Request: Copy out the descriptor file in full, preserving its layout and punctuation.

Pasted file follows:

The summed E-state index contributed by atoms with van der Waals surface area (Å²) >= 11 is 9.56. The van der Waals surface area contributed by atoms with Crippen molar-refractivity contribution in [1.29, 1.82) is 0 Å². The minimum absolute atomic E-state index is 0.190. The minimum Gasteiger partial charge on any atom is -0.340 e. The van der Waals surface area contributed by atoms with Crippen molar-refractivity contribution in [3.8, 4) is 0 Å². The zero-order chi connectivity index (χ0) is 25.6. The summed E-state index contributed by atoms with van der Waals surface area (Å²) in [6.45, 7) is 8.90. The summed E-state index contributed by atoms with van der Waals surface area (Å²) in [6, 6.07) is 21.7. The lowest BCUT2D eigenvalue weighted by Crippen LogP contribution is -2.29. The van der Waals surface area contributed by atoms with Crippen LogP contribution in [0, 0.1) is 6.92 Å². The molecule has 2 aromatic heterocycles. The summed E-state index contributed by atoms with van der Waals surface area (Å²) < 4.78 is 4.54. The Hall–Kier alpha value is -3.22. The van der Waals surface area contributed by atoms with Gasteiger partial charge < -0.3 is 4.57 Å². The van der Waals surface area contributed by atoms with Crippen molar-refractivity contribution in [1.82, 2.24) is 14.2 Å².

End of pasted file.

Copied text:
The summed E-state index contributed by atoms with van der Waals surface area (Å²) >= 11 is 9.56. The van der Waals surface area contributed by atoms with Crippen molar-refractivity contribution in [1.29, 1.82) is 0 Å². The minimum absolute atomic E-state index is 0.190. The minimum Gasteiger partial charge on any atom is -0.340 e. The van der Waals surface area contributed by atoms with Crippen molar-refractivity contribution in [3.8, 4) is 0 Å². The zero-order chi connectivity index (χ0) is 25.6. The summed E-state index contributed by atoms with van der Waals surface area (Å²) in [6.45, 7) is 8.90. The summed E-state index contributed by atoms with van der Waals surface area (Å²) in [6, 6.07) is 21.7. The lowest BCUT2D eigenvalue weighted by Crippen LogP contribution is -2.29. The van der Waals surface area contributed by atoms with Crippen LogP contribution in [0, 0.1) is 6.92 Å². The molecule has 2 aromatic heterocycles. The summed E-state index contributed by atoms with van der Waals surface area (Å²) < 4.78 is 4.54. The Hall–Kier alpha value is -3.22. The van der Waals surface area contributed by atoms with Gasteiger partial charge < -0.3 is 4.57 Å². The van der Waals surface area contributed by atoms with Crippen molar-refractivity contribution in [1.82, 2.24) is 14.2 Å².